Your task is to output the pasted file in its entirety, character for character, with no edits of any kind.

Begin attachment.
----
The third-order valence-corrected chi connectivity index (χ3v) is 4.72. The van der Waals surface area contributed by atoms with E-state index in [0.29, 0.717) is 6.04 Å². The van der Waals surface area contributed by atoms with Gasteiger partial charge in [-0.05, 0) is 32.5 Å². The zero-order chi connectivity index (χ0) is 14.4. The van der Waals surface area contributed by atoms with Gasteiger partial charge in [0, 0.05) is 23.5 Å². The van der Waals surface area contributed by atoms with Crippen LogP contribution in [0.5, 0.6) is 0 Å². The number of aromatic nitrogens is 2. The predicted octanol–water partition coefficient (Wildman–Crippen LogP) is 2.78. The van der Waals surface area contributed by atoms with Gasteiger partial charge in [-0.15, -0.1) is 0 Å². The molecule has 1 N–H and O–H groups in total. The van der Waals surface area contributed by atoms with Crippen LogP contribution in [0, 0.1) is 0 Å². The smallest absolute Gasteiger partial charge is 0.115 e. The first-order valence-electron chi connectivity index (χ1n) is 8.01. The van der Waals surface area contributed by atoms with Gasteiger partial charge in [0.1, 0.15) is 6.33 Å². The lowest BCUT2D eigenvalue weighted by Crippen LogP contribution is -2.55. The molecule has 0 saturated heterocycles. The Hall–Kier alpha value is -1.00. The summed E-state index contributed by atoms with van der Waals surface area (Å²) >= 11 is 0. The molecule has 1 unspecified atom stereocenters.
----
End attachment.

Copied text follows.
The third-order valence-corrected chi connectivity index (χ3v) is 4.72. The van der Waals surface area contributed by atoms with E-state index in [0.29, 0.717) is 6.04 Å². The van der Waals surface area contributed by atoms with Gasteiger partial charge in [-0.05, 0) is 32.5 Å². The zero-order chi connectivity index (χ0) is 14.4. The van der Waals surface area contributed by atoms with Gasteiger partial charge in [0, 0.05) is 23.5 Å². The van der Waals surface area contributed by atoms with Crippen LogP contribution in [0.5, 0.6) is 0 Å². The number of aromatic nitrogens is 2. The predicted octanol–water partition coefficient (Wildman–Crippen LogP) is 2.78. The van der Waals surface area contributed by atoms with Gasteiger partial charge in [-0.15, -0.1) is 0 Å². The molecule has 1 N–H and O–H groups in total. The van der Waals surface area contributed by atoms with Crippen LogP contribution in [0, 0.1) is 0 Å². The smallest absolute Gasteiger partial charge is 0.115 e. The first-order valence-electron chi connectivity index (χ1n) is 8.01. The van der Waals surface area contributed by atoms with Gasteiger partial charge in [0.1, 0.15) is 6.33 Å². The lowest BCUT2D eigenvalue weighted by Crippen LogP contribution is -2.55. The molecule has 0 saturated heterocycles. The Hall–Kier alpha value is -1.00. The summed E-state index contributed by atoms with van der Waals surface area (Å²) >= 11 is 0. The molecule has 1 unspecified atom stereocenters.